“No one had anything tangible to offer me. I wandered around Europe for a while, but I’d been honest when I said I wanted to come back to Canada. Eventually I got enough courage together to try it.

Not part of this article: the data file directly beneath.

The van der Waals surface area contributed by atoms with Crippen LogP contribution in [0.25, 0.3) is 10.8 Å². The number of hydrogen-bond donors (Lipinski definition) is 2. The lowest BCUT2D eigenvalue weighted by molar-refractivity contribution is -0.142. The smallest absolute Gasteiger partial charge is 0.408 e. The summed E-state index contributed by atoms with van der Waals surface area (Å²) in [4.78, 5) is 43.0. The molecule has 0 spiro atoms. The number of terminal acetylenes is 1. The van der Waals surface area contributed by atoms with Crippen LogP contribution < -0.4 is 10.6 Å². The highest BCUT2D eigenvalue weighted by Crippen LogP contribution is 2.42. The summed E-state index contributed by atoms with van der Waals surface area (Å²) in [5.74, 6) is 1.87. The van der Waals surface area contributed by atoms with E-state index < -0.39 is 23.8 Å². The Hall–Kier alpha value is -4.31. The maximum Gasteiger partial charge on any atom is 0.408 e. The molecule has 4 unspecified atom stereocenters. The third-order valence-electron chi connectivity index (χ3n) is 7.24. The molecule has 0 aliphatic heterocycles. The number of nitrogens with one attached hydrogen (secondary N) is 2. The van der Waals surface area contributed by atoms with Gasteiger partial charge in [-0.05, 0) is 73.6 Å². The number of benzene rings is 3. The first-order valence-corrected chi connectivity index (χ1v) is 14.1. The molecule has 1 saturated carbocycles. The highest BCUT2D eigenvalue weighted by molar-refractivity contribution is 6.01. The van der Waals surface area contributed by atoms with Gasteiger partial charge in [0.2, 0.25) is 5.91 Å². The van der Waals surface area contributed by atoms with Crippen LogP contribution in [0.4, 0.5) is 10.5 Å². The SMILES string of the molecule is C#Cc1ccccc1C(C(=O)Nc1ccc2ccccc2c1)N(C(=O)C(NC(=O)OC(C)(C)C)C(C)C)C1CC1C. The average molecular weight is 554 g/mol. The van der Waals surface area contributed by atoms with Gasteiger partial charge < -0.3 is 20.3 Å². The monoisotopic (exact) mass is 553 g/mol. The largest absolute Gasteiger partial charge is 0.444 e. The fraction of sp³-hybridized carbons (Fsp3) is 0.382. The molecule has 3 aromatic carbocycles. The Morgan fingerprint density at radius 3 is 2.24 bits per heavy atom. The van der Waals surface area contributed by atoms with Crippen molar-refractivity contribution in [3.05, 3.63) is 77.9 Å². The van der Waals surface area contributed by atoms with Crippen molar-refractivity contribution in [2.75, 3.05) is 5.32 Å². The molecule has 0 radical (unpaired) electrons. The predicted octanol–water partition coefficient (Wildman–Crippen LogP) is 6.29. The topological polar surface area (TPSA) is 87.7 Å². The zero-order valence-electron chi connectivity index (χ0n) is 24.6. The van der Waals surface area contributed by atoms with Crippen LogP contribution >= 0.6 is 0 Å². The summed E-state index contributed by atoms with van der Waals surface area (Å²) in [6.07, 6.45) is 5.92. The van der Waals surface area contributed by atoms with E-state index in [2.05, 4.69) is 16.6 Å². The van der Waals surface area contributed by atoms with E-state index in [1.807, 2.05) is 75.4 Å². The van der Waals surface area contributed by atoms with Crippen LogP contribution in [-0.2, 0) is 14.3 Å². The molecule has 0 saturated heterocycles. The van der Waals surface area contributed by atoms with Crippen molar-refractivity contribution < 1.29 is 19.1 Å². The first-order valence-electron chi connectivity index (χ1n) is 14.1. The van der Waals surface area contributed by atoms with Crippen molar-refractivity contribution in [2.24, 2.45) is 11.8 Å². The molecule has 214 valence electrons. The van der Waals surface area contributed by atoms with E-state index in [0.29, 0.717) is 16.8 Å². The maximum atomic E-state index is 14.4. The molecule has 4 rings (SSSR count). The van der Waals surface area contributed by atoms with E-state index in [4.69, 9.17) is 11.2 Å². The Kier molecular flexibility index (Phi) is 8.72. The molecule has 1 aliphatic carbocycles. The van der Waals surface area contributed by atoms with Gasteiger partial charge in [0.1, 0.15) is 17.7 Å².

“It wasn’t easy crossing the ocean. I could hardly afford to buy a silver cage. Instead I stole a trunk, a big steamer trunk large enough that I could climb inside. I had a silver chain I had taken from Lucie’s castle, and no matter how badly I needed money I managed never to pawn it. It was the only way I could keep my wolf from hurting anyone, you see. It wasn’t very thick, but it didn’t matter. When I would feel the change coming on I would climb into my trunk. Then I would wrap the chain around the outside in such a way that it held the trunk shut but could still be easily removed by a human hand. My wolf would try to get out, of course, but it was impossible—without hands the wolf couldn’t pull the chain free. Stuck inside that confined space the wolf couldn’t get enough leverage to kick the trunk to pieces, either. Every time I climbed into that trunk I worried the wolf would get out, all the same. I might hurt someone—for all I knew I might kill every human being on the ship, and as I was no seaman I would be left adrift on the ocean, unable to steer my way to any harbor. Far worse, there was the possibility I might get out, hurt only one person without killing them, and thereby spread my curse.